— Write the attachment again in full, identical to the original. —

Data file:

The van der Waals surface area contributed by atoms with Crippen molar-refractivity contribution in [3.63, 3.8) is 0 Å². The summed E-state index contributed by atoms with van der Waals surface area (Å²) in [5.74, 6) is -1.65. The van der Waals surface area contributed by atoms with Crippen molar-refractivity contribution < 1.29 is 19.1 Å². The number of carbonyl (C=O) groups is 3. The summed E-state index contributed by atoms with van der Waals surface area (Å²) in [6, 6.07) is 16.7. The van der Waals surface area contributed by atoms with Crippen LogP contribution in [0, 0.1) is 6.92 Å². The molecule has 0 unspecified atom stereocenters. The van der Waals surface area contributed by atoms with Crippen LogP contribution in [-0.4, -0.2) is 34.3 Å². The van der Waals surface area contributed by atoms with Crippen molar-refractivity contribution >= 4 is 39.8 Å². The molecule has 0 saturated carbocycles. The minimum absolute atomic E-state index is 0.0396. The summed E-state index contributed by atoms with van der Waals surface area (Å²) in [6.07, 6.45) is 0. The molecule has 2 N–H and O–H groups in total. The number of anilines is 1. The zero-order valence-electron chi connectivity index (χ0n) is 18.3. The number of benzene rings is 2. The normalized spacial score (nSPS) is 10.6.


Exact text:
The van der Waals surface area contributed by atoms with Crippen molar-refractivity contribution in [3.63, 3.8) is 0 Å². The summed E-state index contributed by atoms with van der Waals surface area (Å²) in [5.74, 6) is -1.65. The van der Waals surface area contributed by atoms with Crippen molar-refractivity contribution < 1.29 is 19.1 Å². The number of carbonyl (C=O) groups is 3. The summed E-state index contributed by atoms with van der Waals surface area (Å²) in [6, 6.07) is 16.7. The van der Waals surface area contributed by atoms with Crippen LogP contribution in [0, 0.1) is 6.92 Å². The molecule has 0 unspecified atom stereocenters. The van der Waals surface area contributed by atoms with Crippen LogP contribution in [-0.4, -0.2) is 34.3 Å². The van der Waals surface area contributed by atoms with Crippen molar-refractivity contribution >= 4 is 39.8 Å². The molecule has 0 saturated carbocycles. The minimum absolute atomic E-state index is 0.0396. The summed E-state index contributed by atoms with van der Waals surface area (Å²) in [6.07, 6.45) is 0. The molecule has 2 N–H and O–H groups in total. The number of anilines is 1. The zero-order valence-electron chi connectivity index (χ0n) is 18.3. The number of benzene rings is 2. The normalized spacial score (nSPS) is 10.6.